Nick Morgenstein ’23 had almost completed his first year at Pomona College when the pandemic lockdown sent him home to San Francisco in March 2020. The next 17 months were an introspective period that served to carve out the remainder of his time at Pomona.
During the first summer of the pandemic, Morgenstein joined two high school friends conducting voter outreach for a small political campaign in San Francisco. “I had nothing else to do,” he laughs.
As he canvassed neighborhoods, he started wondering how it was decided which doors they would knock on: “How are they making strategic decisions? Who are they asking to vote for their candidate? How are different groups responding?”
Morgenstein discovered that the campaign had collected large amounts of data but was not fully utilizing the information. “They were somewhat indiscriminately choosing which voters to talk to,” he says. He offered to look over the data and conduct some preliminary analysis.
The spring semester of his sophomore year, Morgenstein took his first computer science class—online—and at that point decided to major in the field.
“The pandemic changed how I viewed what one should study in college,” says Morgenstein. “A lot of times people study what they think they’re good at, and I realized that while I’m at a place like Pomona, it makes sense to learn something you know the least about that also might be something you find interesting.”
The following summer, Morgenstein wanted to apply the data analysis skills he had gained and continue what he had begun the previous summer. He applied for a Pomona College summer research grant to build out data analysis dashboards for local campaigns, allowing them to easily upload their data and be able to identify which demographics they should target.
Assistant Professor of Computer Science Joseph Osborn advised Morgenstein’s summer research. Of its impact, Osborn says, “Nick’s project worked to expand the availability of data science techniques to small, local races run by less well-funded candidates. These approaches are generally the domain of large campaigns.”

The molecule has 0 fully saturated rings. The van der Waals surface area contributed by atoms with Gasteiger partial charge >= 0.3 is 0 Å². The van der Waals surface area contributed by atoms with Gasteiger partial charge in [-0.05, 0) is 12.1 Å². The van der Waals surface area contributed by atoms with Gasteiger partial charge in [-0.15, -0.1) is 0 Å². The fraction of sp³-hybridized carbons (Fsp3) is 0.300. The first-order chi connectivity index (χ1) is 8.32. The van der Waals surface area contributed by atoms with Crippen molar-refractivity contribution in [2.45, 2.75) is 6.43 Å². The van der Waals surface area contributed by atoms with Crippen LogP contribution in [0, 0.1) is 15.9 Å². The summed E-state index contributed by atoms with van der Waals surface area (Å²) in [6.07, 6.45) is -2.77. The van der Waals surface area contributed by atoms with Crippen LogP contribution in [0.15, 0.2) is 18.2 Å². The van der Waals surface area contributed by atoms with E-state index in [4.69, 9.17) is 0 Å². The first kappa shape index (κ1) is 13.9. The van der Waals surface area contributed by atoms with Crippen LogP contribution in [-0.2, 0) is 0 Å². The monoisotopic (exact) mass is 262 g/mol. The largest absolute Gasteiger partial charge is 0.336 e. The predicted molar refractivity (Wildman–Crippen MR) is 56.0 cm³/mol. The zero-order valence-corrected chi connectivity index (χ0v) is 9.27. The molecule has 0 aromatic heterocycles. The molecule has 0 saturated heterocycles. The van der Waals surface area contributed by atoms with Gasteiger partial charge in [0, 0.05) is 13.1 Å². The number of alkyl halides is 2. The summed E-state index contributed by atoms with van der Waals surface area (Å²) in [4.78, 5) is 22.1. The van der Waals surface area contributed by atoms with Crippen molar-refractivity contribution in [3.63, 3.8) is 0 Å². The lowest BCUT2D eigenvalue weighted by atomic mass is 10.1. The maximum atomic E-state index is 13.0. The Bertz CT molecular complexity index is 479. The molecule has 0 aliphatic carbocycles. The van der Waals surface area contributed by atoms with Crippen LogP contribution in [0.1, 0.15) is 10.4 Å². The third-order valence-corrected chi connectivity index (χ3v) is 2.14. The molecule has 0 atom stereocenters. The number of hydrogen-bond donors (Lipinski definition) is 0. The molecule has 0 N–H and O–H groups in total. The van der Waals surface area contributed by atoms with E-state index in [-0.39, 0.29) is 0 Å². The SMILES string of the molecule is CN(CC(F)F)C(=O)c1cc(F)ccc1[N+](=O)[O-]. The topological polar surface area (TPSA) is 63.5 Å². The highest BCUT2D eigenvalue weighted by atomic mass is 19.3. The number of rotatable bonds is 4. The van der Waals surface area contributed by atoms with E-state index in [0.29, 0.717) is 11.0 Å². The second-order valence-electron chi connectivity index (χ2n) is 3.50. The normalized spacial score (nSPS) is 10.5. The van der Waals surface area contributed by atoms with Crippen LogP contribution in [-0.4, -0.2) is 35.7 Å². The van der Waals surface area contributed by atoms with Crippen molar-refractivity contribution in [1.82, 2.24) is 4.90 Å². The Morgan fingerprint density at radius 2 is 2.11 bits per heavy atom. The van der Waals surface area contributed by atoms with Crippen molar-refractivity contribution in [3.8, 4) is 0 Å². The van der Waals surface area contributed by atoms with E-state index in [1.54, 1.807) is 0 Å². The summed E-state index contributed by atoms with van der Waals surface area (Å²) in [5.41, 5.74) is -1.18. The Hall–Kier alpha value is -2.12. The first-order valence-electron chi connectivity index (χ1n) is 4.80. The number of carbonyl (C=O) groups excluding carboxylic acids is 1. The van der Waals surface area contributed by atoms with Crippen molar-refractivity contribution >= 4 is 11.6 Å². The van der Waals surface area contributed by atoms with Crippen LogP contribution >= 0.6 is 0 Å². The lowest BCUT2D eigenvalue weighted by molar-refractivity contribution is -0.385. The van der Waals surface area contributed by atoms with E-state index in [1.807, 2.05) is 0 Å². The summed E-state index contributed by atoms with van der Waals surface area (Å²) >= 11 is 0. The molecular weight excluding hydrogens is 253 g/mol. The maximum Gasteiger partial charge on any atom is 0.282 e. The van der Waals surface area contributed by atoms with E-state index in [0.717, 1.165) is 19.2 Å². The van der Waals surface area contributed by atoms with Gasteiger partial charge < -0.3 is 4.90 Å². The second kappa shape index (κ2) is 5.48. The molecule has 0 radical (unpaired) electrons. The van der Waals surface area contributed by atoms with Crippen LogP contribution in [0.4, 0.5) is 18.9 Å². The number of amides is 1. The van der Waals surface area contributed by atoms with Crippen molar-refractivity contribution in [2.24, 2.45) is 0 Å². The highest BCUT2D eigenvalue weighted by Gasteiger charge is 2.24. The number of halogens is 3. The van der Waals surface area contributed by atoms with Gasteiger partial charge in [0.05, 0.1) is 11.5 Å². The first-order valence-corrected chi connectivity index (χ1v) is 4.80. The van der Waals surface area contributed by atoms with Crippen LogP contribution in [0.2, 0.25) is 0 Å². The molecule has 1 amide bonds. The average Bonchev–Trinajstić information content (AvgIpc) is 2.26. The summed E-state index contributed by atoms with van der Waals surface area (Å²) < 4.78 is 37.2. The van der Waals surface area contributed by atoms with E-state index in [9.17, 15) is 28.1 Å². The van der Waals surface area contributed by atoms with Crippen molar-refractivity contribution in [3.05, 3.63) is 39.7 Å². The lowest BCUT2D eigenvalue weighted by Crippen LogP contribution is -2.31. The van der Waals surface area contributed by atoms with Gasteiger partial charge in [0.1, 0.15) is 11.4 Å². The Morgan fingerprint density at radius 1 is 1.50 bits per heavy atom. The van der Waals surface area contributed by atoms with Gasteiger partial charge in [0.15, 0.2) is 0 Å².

Morgenstein reflects, “My summer research experience helped show me that you can really forge your own path in the world.”
During his time at home, Morgenstein also found his way to the ocean. Surfing helped him deal with the stress of the pandemic, and he found it to be “a transformative spiritual activity.”
When he returned to campus, Morgenstein was eager to share his passion. He and a few other students decided to revive the Surf Club, which had gone dark after the previous leadership graduated.
As the president of the club, Morgenstein devotes a significant amount of time each week to organizing trips to the beach—arranging rides, making sure everyone has surfboards and wetsuits—and teaching people how to surf. The five-college club has a mailing list of over 800 students, demonstrating the strong interest that exists for the sport.
“It has been really amazing to get to help people from all kinds of backgrounds with all kinds of experience get in the water,” says Max Moonier ’23, one of the coaches in the club. “While part of Surf Club is to surf, it is also just about getting people to relax a little and de-stress from school by getting to the beach.”
Looking ahead, after he graduates in December 2023, Morgenstein is considering working in consulting, politics or starting something on his own, but he will use this next summer to continue exploring options.
“The pandemic helped me leave my comfort zone and showed me that I might as well follow what really makes me excited,” Morgenstein says.